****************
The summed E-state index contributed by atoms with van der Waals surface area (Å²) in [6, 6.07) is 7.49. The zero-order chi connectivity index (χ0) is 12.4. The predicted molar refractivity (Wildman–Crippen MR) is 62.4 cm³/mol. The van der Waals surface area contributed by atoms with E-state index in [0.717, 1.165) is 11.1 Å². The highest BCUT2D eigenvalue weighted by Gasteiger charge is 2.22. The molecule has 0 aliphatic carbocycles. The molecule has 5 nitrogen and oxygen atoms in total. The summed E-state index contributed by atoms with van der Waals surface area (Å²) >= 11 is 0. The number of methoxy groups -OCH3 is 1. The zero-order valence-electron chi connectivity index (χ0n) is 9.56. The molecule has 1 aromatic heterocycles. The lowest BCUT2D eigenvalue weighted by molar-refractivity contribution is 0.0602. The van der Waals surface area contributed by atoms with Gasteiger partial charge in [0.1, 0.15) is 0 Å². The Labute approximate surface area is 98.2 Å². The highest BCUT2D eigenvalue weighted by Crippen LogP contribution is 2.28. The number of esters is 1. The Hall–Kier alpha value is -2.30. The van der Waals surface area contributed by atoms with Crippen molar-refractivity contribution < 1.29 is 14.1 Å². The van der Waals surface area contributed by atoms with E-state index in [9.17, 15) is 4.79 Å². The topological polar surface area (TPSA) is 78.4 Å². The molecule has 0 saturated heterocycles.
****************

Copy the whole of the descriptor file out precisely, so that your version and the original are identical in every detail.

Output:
The summed E-state index contributed by atoms with van der Waals surface area (Å²) in [6, 6.07) is 7.49. The zero-order chi connectivity index (χ0) is 12.4. The predicted molar refractivity (Wildman–Crippen MR) is 62.4 cm³/mol. The van der Waals surface area contributed by atoms with E-state index in [0.717, 1.165) is 11.1 Å². The highest BCUT2D eigenvalue weighted by Gasteiger charge is 2.22. The molecule has 0 aliphatic carbocycles. The molecule has 5 nitrogen and oxygen atoms in total. The summed E-state index contributed by atoms with van der Waals surface area (Å²) >= 11 is 0. The number of methoxy groups -OCH3 is 1. The zero-order valence-electron chi connectivity index (χ0n) is 9.56. The molecule has 1 aromatic heterocycles. The lowest BCUT2D eigenvalue weighted by molar-refractivity contribution is 0.0602. The van der Waals surface area contributed by atoms with Gasteiger partial charge in [0.1, 0.15) is 0 Å². The Labute approximate surface area is 98.2 Å². The highest BCUT2D eigenvalue weighted by Crippen LogP contribution is 2.28. The number of esters is 1. The Hall–Kier alpha value is -2.30. The van der Waals surface area contributed by atoms with Crippen molar-refractivity contribution < 1.29 is 14.1 Å². The van der Waals surface area contributed by atoms with E-state index in [9.17, 15) is 4.79 Å². The topological polar surface area (TPSA) is 78.4 Å². The molecule has 0 saturated heterocycles.